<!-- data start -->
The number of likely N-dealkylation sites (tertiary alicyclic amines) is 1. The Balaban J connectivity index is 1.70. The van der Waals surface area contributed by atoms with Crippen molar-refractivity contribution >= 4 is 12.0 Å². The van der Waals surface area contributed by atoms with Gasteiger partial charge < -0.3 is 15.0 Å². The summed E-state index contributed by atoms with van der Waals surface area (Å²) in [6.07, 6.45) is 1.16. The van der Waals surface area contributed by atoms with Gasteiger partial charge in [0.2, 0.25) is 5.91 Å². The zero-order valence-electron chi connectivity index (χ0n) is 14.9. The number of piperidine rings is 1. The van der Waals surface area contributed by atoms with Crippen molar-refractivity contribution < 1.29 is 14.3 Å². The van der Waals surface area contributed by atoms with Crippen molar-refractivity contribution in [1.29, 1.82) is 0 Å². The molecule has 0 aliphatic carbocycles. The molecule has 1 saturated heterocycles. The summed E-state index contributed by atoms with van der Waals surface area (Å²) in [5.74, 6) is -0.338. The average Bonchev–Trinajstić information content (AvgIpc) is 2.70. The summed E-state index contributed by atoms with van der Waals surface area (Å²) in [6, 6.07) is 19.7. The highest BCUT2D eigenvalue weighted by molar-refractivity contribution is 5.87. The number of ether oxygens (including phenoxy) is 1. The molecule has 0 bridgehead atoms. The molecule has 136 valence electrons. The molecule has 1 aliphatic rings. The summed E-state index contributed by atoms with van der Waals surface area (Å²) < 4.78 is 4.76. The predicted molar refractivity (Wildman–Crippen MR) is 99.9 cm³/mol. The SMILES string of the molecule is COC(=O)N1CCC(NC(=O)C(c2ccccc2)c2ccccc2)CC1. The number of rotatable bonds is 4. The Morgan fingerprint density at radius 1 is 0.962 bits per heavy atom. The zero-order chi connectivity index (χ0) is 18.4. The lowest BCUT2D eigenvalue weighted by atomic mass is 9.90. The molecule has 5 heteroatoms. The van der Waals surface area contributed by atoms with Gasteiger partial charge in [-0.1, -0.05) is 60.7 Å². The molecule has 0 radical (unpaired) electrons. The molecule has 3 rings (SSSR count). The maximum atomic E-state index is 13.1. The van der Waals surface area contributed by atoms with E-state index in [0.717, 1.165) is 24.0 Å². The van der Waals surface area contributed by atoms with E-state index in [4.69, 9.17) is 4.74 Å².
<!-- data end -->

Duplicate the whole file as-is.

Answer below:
The number of likely N-dealkylation sites (tertiary alicyclic amines) is 1. The Balaban J connectivity index is 1.70. The van der Waals surface area contributed by atoms with Crippen molar-refractivity contribution >= 4 is 12.0 Å². The van der Waals surface area contributed by atoms with Gasteiger partial charge < -0.3 is 15.0 Å². The summed E-state index contributed by atoms with van der Waals surface area (Å²) in [6.07, 6.45) is 1.16. The van der Waals surface area contributed by atoms with Gasteiger partial charge in [0.2, 0.25) is 5.91 Å². The zero-order valence-electron chi connectivity index (χ0n) is 14.9. The number of piperidine rings is 1. The van der Waals surface area contributed by atoms with Crippen molar-refractivity contribution < 1.29 is 14.3 Å². The van der Waals surface area contributed by atoms with Crippen molar-refractivity contribution in [1.29, 1.82) is 0 Å². The molecule has 0 aliphatic carbocycles. The molecule has 1 saturated heterocycles. The summed E-state index contributed by atoms with van der Waals surface area (Å²) in [5.74, 6) is -0.338. The average Bonchev–Trinajstić information content (AvgIpc) is 2.70. The summed E-state index contributed by atoms with van der Waals surface area (Å²) in [6, 6.07) is 19.7. The highest BCUT2D eigenvalue weighted by molar-refractivity contribution is 5.87. The number of ether oxygens (including phenoxy) is 1. The molecule has 0 bridgehead atoms. The molecule has 136 valence electrons. The molecule has 1 aliphatic rings. The summed E-state index contributed by atoms with van der Waals surface area (Å²) < 4.78 is 4.76. The predicted molar refractivity (Wildman–Crippen MR) is 99.9 cm³/mol. The SMILES string of the molecule is COC(=O)N1CCC(NC(=O)C(c2ccccc2)c2ccccc2)CC1. The number of rotatable bonds is 4. The Morgan fingerprint density at radius 1 is 0.962 bits per heavy atom. The zero-order chi connectivity index (χ0) is 18.4. The lowest BCUT2D eigenvalue weighted by atomic mass is 9.90. The molecule has 5 heteroatoms. The van der Waals surface area contributed by atoms with Gasteiger partial charge in [-0.1, -0.05) is 60.7 Å². The molecule has 0 radical (unpaired) electrons. The molecule has 3 rings (SSSR count). The maximum atomic E-state index is 13.1. The van der Waals surface area contributed by atoms with E-state index in [0.717, 1.165) is 24.0 Å². The van der Waals surface area contributed by atoms with E-state index in [4.69, 9.17) is 4.74 Å².